Genomatica (San Diego, CA) successfully produced bio-based butanediol (BDO) in its first demonstration-scale fermentation, calling the achievement a "milestone on our rapid path to commercialization." Genomatica and its project partner, Tate & Lyle, utilized that company's 13,000-liter tank in Decatur, IL to produce BDO by using genetically engineered E. coli that metabolize sugar into 1,4-butanediol.
That chemical building block is an intermediate for the chemical industry that reacts with dicarboxylic acids to yield polyesters; diisocyanates to yield polyurethanes; and with phosgene to yield chloroformates, according to BASF's diols group. The main uses for BDO are in the production of cellular plastics, thermoplastic polyesters, hot-melt adhesives, and plasticizers.
Genomatica said this latest achievement comes three months after it formed the production partnership with Tate & Lyle. The company believes that continued success during the demonstration-scale stage will validate the design and basic engineering package for construction of the first commercial-scale plant. As for that milestone, Genomatica said startup should in late 2012, with what it's calling world-scale plants in the U.S., Europe, and Asia starting in 2014.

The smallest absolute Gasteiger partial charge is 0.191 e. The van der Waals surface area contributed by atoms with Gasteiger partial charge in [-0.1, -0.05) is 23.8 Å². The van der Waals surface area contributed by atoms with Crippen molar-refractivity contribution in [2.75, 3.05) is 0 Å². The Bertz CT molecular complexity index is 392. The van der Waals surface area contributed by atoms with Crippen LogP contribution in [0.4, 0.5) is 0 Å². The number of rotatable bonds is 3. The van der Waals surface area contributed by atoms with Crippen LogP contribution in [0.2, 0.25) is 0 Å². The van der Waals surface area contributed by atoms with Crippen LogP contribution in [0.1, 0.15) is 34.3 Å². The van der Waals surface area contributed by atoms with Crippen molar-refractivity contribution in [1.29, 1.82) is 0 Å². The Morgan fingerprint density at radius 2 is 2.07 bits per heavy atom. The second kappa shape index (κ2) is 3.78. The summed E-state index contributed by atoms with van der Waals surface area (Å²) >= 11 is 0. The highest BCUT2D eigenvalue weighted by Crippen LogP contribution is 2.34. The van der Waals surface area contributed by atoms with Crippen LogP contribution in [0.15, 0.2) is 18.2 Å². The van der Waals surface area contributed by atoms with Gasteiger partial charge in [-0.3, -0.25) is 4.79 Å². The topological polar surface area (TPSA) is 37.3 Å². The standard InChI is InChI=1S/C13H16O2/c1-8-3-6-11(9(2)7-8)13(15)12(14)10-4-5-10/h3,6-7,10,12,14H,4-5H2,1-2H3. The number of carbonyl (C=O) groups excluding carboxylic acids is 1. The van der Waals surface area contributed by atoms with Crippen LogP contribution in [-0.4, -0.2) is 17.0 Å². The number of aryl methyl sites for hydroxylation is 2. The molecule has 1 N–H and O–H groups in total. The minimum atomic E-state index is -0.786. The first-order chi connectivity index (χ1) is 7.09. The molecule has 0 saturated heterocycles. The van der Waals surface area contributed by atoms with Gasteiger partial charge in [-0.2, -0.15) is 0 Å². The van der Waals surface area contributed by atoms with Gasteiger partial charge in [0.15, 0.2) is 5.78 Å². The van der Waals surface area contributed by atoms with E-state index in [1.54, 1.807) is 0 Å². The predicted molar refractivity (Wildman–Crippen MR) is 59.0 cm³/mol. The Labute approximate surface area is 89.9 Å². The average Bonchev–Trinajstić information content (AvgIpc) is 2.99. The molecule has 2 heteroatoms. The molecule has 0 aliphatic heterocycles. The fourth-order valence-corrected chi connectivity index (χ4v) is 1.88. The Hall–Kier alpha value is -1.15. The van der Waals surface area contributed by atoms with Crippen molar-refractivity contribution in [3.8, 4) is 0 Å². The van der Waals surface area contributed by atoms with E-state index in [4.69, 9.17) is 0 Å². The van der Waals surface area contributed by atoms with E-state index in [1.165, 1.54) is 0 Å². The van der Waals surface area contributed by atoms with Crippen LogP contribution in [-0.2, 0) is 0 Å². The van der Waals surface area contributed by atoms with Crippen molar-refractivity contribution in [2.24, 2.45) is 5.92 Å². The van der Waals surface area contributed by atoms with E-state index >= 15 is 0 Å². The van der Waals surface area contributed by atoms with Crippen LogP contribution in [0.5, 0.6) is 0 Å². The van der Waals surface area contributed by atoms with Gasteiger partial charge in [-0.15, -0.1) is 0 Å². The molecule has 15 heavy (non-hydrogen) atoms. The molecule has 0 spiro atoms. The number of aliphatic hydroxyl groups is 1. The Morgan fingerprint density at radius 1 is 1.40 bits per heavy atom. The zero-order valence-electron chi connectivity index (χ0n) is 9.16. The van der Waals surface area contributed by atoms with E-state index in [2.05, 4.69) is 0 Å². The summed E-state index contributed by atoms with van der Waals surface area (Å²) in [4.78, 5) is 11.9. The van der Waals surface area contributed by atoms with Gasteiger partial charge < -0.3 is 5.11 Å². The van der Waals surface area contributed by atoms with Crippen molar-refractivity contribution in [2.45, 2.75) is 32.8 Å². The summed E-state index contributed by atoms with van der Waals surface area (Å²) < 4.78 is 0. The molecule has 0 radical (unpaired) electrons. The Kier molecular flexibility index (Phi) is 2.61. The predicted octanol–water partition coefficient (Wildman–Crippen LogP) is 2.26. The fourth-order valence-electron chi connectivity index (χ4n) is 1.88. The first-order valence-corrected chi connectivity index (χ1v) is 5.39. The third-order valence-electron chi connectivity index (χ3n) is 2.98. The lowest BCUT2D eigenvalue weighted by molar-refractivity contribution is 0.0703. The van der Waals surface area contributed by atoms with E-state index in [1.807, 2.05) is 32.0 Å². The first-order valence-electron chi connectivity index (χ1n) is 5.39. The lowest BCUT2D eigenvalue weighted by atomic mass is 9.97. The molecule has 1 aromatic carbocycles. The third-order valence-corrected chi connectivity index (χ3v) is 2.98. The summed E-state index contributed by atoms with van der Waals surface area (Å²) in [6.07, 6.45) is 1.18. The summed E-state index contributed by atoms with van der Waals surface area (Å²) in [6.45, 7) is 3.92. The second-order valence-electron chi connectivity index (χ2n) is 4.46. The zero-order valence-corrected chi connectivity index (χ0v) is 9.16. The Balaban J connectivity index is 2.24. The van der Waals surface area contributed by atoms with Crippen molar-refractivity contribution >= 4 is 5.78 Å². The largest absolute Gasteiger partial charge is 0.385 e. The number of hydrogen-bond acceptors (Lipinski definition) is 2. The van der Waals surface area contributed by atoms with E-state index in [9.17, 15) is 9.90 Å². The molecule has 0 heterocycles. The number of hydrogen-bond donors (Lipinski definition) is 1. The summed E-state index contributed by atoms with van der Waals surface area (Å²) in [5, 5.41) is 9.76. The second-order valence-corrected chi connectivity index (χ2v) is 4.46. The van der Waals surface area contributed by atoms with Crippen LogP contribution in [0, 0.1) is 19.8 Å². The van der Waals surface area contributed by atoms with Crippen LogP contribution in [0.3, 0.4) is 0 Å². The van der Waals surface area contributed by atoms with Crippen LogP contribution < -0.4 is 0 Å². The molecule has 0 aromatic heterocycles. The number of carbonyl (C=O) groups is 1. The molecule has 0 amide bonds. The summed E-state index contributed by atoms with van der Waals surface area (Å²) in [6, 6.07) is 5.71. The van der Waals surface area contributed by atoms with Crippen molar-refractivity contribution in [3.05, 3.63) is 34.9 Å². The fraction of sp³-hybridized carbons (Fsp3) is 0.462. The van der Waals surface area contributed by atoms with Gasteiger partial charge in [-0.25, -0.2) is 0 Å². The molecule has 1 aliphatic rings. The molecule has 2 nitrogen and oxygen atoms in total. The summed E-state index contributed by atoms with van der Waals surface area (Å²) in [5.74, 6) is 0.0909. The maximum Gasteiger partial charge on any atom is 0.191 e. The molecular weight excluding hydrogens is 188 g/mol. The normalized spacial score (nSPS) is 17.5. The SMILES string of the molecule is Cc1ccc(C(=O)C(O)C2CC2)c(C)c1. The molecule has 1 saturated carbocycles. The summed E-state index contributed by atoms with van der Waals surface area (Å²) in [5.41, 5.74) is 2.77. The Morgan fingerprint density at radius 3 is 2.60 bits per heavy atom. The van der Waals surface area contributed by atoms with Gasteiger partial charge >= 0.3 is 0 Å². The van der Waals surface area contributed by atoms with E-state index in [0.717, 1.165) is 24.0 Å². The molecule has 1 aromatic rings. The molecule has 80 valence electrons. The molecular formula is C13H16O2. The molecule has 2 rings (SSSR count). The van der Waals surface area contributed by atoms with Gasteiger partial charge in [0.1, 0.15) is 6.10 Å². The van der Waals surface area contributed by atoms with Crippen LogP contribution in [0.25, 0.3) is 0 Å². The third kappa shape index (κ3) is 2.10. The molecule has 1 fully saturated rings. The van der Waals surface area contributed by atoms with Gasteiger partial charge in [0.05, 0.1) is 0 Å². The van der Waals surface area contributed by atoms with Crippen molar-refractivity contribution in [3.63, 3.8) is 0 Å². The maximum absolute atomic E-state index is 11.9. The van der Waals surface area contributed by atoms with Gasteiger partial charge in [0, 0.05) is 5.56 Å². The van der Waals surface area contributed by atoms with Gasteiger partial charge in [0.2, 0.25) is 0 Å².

At the recent BIO World Congress conference (May 8-11, Toronto), Genomatica disclosed it had achieved 100g/liter in BDO production, more than five times greater than the result it featured in a paper published in Nature Chemical Biology. On June 10, the U.S. Department of Energy announced that Genomatica would receive up to $5.0 million in funding to create an engineered organism and optimized fermentation process to convert cellulosic sugars into BDO. The DOE noted that such technology will "enhance the commercial profitability of integrated biorefineries by enabling co-production of high-volume fuels and the higher-margin commodity chemical, BDO."
In its normal industrial synthesis, acetylene can be reacted with two equivalents of formaldehyde to form 1,4-butynediol. Using a proprietary, multi-step process, LyondellBasell manufactures 1,4-butanediol without using acetylene. The chemical intermediate can also be produced by converting maleic anhydride into methyl maleate ester, which is then hydrogenated.